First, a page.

This process of behavioural learning is one of the basic principles of all psychology, and of neuroscience.
In a world where our lives are increasingly mediated by artifices of simulation, then surely they can have the same sculpting affect upon us, as the patterns of thought and action that they make to be advantageous become a learned and engrained part of who we are.

In Blog chapter One of this essay I am going to explore how these new forms of ever-expanding, technological communications networks are changing the way in which people relate to the world, and how this new mode of living is affecting how we view the self and changing our idea of what the self might be. In this section I reference the work and writings of leading contemporary thinkers, this will include both philosophy and social and psychological theory and research e.g. Sherry Turkle and Jean Baudrillard.

In the second Blog chapter I am going to be looking at how this new vision of the self has manifested itself within the world of contemporary art. I will look at how the use of the self as a primary subject or medium has overtaken a large portion of what is perceived as the pinnacle of the art world through the examples of specific works by Jeff Koons, who it could be argued follows the new, simulated and mediated model, in both the nature and meaning (or lack thereof) of his work, and in the nature of the work dispersal.

I am also going to explore how the art world, when related to Baudrillard’s vision of transaesthetics (Baudrillard, 1990: 15) (a term that he uses to describe art and aesthetics in a world where all fields, be it art, politics, religion, advertising, sex etc. have become cross-contaminated with each others symbols and semiotic baggage) reflects new ideas about the nature of the self.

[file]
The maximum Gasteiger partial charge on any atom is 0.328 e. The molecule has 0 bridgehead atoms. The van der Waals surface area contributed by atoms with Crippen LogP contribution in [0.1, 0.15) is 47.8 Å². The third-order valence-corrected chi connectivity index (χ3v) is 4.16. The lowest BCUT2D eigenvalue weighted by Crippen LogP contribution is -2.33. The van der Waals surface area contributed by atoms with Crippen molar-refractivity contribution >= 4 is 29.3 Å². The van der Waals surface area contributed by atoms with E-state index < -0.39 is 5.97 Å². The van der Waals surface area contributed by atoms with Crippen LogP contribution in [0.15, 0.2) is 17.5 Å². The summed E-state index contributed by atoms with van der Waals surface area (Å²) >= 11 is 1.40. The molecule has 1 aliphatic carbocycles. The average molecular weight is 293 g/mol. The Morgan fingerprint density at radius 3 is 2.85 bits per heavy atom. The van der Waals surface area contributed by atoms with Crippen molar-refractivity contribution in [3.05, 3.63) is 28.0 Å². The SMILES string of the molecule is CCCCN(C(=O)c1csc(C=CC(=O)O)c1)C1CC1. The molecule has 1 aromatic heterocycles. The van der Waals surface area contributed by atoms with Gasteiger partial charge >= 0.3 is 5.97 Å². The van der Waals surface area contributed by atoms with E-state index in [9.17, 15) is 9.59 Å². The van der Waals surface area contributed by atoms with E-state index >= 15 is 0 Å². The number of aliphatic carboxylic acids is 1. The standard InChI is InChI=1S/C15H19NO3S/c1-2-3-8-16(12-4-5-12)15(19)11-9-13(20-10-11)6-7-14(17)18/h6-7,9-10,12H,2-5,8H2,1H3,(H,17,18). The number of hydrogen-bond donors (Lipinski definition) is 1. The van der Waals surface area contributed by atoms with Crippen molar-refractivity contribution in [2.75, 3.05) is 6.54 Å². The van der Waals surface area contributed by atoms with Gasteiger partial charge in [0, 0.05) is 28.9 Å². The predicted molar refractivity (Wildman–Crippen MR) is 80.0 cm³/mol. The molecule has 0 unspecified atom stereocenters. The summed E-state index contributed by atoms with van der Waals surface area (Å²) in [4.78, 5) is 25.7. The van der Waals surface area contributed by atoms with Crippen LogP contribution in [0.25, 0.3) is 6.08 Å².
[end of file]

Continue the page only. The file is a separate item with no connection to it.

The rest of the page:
In Blog chapter three I will be detailing the final part of my investigation into the impacts of the new self upon the sphere of art and creativity. This is the way in which negative reactions to the phenomena associated with it have arisen in the work of certain creative practitioners, including how I have approached the problem in my own work. I will also be looking at the television mini-series Black Mirror as an indicator of a current, underlying zeitgeist: one that is being driven by many other cultural and societal elements. The essence of this zeitgeist is the general sense of unease with the way in which the nature of the self is being reinvented, and the systems that create the conditions that drive this reinvention.

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I'm an eCommerce Project Director at an agency in London and a consultant for a number of eCommerce start-ups. I founded Think etc 9 years ago which now lets me share my research and experience with all the interesting brands, people, places and projects that I have been privileged to work with. My work on crowdsourcing was published by Oxford as part of a journal article and I have been obsessing over eCommerce and Magento over the past several years.